price increases

Auto suppliers turn to bankruptcy to renegotiate contracts

Suppliers have so far been largely successful in obtaining pricing relief from automakers, according to attorneys and consultants involved in the discussions. But as suppliers intensify their efforts for price increases, and OEMs face a bleaker economic outlook and major supplier-related financial losses, it’s less of a guarantee who blinks first at the negotiation table.

The situation is not nearly as dire as the Great Recession of 2007-09, but suppliers across the tiers continue bearing the brunt of supply chain pain, and they are not afraid of pulling the bankruptcy card, according to Max Newman, attorney at Detroit-based Butzel Long who specializes in Chapter 11 proceedings.

“There have been threats of bankruptcy in connection with price increases, and there’s sort of an implicit threat of bankruptcy whenever a supplier is seeking a price increase because an OEM doesn’t just hand them out to anybody,” Newman said.

In the past few months, at least five automotive suppliers have filed for bankruptcy while others have moved to close plants in Michigan as supply chain volatility and inflation bloat the cost of doing business.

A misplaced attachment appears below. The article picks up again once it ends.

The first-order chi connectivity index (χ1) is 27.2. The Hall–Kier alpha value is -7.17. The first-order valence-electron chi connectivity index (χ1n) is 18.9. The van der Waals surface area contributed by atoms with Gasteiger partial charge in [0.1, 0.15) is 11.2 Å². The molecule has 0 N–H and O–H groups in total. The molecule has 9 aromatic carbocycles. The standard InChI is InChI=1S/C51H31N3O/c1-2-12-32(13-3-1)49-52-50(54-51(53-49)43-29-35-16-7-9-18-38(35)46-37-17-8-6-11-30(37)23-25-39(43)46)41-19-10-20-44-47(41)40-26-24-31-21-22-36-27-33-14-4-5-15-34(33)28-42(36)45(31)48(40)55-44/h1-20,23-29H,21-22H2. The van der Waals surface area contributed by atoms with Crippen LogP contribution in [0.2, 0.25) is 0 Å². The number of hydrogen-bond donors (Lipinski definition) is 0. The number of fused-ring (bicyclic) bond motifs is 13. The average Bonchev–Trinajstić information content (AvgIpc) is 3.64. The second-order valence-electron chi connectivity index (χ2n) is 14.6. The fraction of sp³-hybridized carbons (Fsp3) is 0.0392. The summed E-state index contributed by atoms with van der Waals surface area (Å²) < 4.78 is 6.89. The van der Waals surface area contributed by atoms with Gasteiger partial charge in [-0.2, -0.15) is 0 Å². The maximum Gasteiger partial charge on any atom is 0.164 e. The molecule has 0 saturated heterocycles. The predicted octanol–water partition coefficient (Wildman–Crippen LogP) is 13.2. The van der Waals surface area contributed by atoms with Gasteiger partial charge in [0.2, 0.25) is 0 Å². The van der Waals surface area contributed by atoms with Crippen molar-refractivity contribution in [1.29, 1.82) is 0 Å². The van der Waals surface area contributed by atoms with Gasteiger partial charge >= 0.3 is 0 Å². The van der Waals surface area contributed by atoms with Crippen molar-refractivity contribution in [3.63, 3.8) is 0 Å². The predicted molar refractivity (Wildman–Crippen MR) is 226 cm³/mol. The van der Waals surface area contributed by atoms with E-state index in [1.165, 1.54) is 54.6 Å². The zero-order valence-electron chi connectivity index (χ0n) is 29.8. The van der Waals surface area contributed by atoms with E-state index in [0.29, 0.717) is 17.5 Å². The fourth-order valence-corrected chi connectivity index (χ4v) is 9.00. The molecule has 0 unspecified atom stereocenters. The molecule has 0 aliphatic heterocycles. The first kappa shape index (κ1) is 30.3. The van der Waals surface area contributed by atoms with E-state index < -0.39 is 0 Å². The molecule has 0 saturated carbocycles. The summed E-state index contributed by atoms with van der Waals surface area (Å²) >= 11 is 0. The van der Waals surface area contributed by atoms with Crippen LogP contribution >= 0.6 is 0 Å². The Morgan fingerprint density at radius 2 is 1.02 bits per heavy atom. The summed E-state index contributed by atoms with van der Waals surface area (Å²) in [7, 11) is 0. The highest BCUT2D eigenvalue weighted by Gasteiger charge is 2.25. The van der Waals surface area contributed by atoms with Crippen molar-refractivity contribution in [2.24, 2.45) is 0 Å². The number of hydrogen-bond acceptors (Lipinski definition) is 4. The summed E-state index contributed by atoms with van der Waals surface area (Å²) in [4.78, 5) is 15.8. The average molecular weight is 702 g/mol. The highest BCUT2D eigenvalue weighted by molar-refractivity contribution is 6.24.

In many instances, suppliers are locked into contracts entered before the COVID-19 pandemic and supply crisis flipped the

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Corvette parts supplier Erin Industries files for bankruptcy

Founded in 1975, the company “had a long history of profitability” that reversed as the result of a “disaster” deal with Nova Steel USA Inc., Steven Atwell, owner and president of Erin Industries, told Crain’s.

Now the company is hoping for debt relief and leverage to restructure unfavorable contracts by filing for Subchapter V of Chapter 11 bankruptcy protection — an option designed for smaller businesses that became available in 2020.

“We’re going to be able to work through this, and I think we’re going to survive. … I know we’re going to survive,” Atwell said. “Chapter 11 gives us some leverage to renew our contracts and try to get some of these (price) increases through.”

Erin Industries is the latest in a string of recent bankruptcies in Michigan, where financial woes are piling up on manufacturers and the weight of the pressure is falling on smaller companies. Machine shops and lower tier suppliers are increasingly turning to Subchapter V — a cheaper way to go bankrupt, as it were — to keep the lights on.

Atwell said most of his customers, which include major automakers and suppliers, offered price increases on steel, but not on other inputs, such as

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